Go Big or Go Home
Don't let risk mitigation turn you lukewarm!
Security and safety are very important. I am hip to that. No need to "lead with your chin" in business. In love, that philosophy is even more stupid.
But, damn it, you have to take a risk to make progress. The guy or gal who first captured and contained fire didn't say, "Golly, that fire stuff is hot. We'd better not mess with it!" They took a calculated risk. I like to think of fire as first having been tamed by some brave young man who ran out into a forest fire with a stick or something, but it was probably a bunch of people who put their heads together and figured out how to turn sparks into flame, then executed a plan. Either way, it was a mighty bold move.
The first fire tamers didn't make that great advancement by sitting around a big walnut table and talking about it. They said, "You know, heck, fire is hot but hot can be good. We notice how fire changes the nature of things, turning green things black, turning sand to glass. If that could be controlled, I bet we could make some cool stuff. And wouldn't it be nice to have a warm cave?"
At one time, a warm cave probably seemed like putting a man on the moon.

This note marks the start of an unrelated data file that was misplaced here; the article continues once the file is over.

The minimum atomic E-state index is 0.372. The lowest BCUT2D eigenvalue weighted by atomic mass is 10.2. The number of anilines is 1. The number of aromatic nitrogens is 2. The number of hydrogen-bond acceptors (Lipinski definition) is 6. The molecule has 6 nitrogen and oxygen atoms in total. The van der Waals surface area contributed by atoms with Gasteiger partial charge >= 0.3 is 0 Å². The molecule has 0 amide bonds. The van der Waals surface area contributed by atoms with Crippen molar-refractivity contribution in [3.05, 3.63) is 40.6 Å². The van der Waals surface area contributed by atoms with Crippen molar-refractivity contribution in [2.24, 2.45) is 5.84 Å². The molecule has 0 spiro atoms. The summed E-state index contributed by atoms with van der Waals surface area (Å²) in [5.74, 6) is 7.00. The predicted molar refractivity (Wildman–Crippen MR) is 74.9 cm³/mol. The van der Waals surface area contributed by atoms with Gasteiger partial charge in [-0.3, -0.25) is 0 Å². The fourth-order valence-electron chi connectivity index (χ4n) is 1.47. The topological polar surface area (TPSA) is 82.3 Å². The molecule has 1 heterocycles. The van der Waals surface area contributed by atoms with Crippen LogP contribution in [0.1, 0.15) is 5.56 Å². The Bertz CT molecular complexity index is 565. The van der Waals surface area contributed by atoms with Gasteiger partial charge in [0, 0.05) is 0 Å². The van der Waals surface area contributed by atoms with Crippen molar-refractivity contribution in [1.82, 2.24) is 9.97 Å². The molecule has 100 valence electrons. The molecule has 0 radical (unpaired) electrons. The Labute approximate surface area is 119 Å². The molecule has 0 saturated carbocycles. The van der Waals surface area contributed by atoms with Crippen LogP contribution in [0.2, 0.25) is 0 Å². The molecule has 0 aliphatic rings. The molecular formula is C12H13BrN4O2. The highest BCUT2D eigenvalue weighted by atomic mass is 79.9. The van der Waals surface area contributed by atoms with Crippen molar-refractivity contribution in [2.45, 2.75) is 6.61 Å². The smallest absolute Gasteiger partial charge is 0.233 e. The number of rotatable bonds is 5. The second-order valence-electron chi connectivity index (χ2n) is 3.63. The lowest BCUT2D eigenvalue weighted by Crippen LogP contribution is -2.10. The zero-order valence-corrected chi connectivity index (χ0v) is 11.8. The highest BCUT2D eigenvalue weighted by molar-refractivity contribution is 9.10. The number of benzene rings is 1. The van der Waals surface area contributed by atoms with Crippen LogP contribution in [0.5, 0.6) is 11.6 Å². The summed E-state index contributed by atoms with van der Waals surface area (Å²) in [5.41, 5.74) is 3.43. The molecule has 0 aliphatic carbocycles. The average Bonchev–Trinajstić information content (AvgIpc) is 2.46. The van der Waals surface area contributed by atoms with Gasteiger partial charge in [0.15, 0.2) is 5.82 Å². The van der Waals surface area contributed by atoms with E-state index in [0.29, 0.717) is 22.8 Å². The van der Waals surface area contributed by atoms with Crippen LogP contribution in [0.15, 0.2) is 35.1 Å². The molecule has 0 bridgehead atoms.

It's the people who go out on a limb and approach things with an attitude of calculated risk who move us forward. It's always been those people. Capitalism is all about rewarding the Thomas Edisons of this world for their long nights in the laboratory. In that sense, it really is the perfect system. Edison's great contribution wasn't the jobs he created. He made our lives richer by lighting our nights.
So I hate it when people are weak and scared in business. What's the worst thing that can happen? You lose your job? You go bankrupt? Those aren't good outcomes, but they are worst-case scenarios, and people have come back from more dire setbacks. Focus on the good outcomes. If you succeed, you get a promotion or make a shitload of money or just build something really cool and ride in like a conquering hero, ignoring as always the once-naysayers now scrambling over each other to take credit for your work.
Take a risk. Think it through, of course. Choose your stick carefully and gauge the wind if you're going to run up to the edge of a forest fire to get a flame. Make sure you generate those sparks in a controlled environment. But damn it, don't be afraid of the fire. Recognize its power and control it. Consider all the things that can go wrong and prepare for those contingencies, but don't let them dissuade you from your mission. Chances are you're not going to burn your face off.
This applies not only to business.